diciembre 22, 2014

KONSTANTIN STANISLAVSKY AND HIS METHOD (1947)

Actor, director and producer founder of the Moscow Art Theatre (opened 1898) is best known for generating the system or theory of acting called the method.

An amateur actor form the age of 14 Stanislavsky (who adopted that name in 1885) gradually developed into an outstanding performer on the Russian stage.

In 1888 he helped to establish a permanent company of amateur actors and in 1897 he and the writer-producer Vladimir Nemirovich-Danchenko began to organize the Moscow Art Theatre.
Their production and direction of Anton Chekhov´s play The Seagull in 1898 made their theatre a leader in world drama.
In addition to serving as manager, director and (until 1928) leading actor of this theatre he headed the Bolshoi Opera Studio (later named for him) and other dramatic and operatic schools.

From 1898 Stanislavsky whor for years had insisted on the social significance of the drama (the Moscow Art Theatre was intended as a people´s theatre) emphasized in addition its psychological significance.
Typical of his modified viewpoint was the Moscow Art Theatre´s 1902 production of The Lower Depths by Gorky.
He co-directed it with Nemirovich-Danchenko and acted in it.

His method involved ensemble playing, the subordination of actors´ styles to the playwright´s purpose and each actor´s conscious emotional experience of his part. Later he revised his system to combine profundity of content with the shock value of striking theatrical form.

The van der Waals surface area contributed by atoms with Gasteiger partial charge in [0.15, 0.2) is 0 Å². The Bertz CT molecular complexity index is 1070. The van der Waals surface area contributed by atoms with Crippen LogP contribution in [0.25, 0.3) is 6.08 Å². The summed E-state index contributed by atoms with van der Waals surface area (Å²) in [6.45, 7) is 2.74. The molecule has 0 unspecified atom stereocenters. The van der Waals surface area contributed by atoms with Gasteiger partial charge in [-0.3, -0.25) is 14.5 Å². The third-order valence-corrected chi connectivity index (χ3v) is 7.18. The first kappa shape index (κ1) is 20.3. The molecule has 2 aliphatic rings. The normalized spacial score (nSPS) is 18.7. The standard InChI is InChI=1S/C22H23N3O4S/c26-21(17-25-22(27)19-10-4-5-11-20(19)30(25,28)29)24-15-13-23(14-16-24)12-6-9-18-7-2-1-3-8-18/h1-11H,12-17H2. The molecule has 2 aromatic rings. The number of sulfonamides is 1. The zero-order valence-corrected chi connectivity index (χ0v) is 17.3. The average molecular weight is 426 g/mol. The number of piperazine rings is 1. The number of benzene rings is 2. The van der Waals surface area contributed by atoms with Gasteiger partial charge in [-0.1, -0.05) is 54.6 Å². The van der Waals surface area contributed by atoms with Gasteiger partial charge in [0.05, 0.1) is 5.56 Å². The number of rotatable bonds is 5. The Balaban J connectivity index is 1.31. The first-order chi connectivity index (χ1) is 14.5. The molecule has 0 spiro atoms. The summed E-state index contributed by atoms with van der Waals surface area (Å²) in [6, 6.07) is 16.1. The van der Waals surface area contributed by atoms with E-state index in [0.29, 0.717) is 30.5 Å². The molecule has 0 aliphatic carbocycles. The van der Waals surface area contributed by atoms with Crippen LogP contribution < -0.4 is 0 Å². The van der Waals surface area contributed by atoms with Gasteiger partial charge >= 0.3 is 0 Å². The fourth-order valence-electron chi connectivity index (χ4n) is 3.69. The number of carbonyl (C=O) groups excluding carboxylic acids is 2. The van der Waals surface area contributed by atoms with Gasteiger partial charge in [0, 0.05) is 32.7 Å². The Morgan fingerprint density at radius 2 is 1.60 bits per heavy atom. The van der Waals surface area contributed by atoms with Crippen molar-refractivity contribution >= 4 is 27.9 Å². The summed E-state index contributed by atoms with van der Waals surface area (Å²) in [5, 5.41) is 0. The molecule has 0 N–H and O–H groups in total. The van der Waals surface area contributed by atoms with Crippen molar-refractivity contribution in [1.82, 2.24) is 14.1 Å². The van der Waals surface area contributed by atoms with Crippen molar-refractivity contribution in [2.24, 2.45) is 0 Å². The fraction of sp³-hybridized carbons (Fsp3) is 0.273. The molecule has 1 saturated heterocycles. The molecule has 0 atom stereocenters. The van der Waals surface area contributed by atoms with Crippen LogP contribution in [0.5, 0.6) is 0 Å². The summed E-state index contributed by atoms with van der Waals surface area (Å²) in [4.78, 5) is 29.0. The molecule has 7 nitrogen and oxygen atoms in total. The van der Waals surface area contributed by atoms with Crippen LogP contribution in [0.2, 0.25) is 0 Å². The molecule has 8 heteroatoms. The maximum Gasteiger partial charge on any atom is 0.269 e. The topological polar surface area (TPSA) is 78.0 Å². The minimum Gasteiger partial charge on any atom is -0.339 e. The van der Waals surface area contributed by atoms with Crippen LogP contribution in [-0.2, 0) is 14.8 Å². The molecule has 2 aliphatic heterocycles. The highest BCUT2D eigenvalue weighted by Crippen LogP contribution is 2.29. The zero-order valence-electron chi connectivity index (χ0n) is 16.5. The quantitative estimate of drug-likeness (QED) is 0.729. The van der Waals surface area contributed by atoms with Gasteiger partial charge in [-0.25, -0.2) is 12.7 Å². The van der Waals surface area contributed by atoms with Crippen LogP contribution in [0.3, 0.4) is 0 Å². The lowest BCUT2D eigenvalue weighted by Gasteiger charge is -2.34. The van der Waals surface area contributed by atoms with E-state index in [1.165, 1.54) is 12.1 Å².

He began with attempts to find a style of acting more appropriate to the greater realism of 20th-century drama than the histrionic acting styles of the 19th century.
He never intended to develop a new style of acting but rather to codify in teaching and performing regimens the ways in which great actors always have achieved success in their work regardless of prevailing acting styles.

The method requires that an actor utilize among other things his emotional memory.
His recall of past experiences and emotions.
The actor´s entrance onto the stage is not considered to be a beginning of the action or of his life as the character but a continuation of the set of preceding circumstances.
A method actor has trained his concentration and his senses so that he may respond freely to the total stage environment.
Through empathic observation of people in many different situations he attempts to develop a wide emotional range so that his onstage actions and reactions appear as if they were part of the real world rather than a make-believe one.
Despite emphasis on realism proponents of the method maintain that its disciplines are appropriate to the broader larger-than-life performance required in classical drama.

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